This brief report attempts to quantify the potential economic impact implementation oS6413 might have on New York small businesses and their employees by using the BusinessSize Insight Module (BSIM). The BSIM is a dynamic, multi-region model based on theRegional Economic Models, Inc. (REMI) structural economic forecasting and policy analysismodel which integrates input-output, computable general equilibrium, econometric, andeconomic geography methodologies. It has the unique ability to forecast the economic impact of public policy and proposed legislation on different categories of U.S. businesses differentiated bysize of firm. Forecast variables include levels of private sector employment and real output. Bycomparing simulation results for scenarios which include proposed or yet-to-be-implementedpolicy c
hanges with the model’s baseline forecast, the BSIM is able to obtain estimates of how
these policy changes might impact employer firms and their workers.
Description of New Employer Costs Under S6413
Minimum wage increases raise the cost of labor for employers.
S6413 is no exception to thisrule. Increases to the New York minimum wage law constitute a direct increase in employercosts. Intended to take effect on January 1, 2013, the bill would increase the minimum wage to$8.50 with annual adjustments in future years linked to increases in the cost of living asmeasured by the Consumer Price Index for all urban consumers.The precise amount of additional wages employers must pay under S6413 is uncertainsince future wage increases depend upon future (unknown) cost of living adjustments (COLA).Due to this uncertainty, the analysis in this report relies on a set of three different COLA pathswhich, with the assistance of the BSIM, provide a
of potential employment and productioneffects resulting from S6413
’s implementation.
The three paths chosen for this analysis were apath with no increases in the cost of living in future years, a path with two percent annualincreases in the cost of living, and a path with four percent annual increases in the cost of living.With historical rates of increases in the cost of living in mind, these three paths can reasonablybe expected to include within their range the actual, realized path of future cost of livingadjustments.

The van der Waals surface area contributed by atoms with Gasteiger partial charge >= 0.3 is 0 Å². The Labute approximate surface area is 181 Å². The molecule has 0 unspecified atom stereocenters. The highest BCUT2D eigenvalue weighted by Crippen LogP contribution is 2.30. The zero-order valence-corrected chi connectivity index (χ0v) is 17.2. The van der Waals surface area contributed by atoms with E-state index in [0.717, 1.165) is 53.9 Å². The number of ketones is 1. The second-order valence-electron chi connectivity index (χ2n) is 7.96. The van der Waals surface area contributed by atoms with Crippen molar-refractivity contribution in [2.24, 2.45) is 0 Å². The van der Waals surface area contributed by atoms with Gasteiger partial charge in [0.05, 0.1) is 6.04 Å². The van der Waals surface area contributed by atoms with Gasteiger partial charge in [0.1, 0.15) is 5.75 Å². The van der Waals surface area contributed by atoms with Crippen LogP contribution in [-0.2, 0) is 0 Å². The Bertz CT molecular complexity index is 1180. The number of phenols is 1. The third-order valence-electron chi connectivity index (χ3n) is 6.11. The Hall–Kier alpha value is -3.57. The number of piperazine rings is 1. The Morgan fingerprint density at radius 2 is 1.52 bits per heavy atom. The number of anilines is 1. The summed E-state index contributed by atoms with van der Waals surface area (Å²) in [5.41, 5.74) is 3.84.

Table 2
presents the hypothetical paths the New York minimum wage would takeunder these three scenarios assuming that S6413 is implemented in 2013.Larger increases in cost of living adjustments translate to larger increases from the statusquo minimum wage, leading to larger additional employer costs in future years. The additionalper-employee wage burdens shouldered by employers in future years is presented in
Table 3
inpercentage terms. Assuming zero percentage changes to the cost of living in future years, theincrease of the minimum wage to $8.50 per hour still represents a 17.2 percent increase in the
Good overviews of the literature on the minimum wage can be found in:
Brown, Charles, Curtis Gilroy, and Andrew Cohen, “The Effect of the Minimum Wage on Employment andUnemployment: A Survey,” NBER Working Paper No.
846, January 1982;
 Neumark, David and William Wascher, “Minimum Wages, Labor Market Institutions, and Youth Employment:
A Cross-
 National Analysis,” Industrial and Labor Relations Review, Vol. 57, No. 2, January 2004.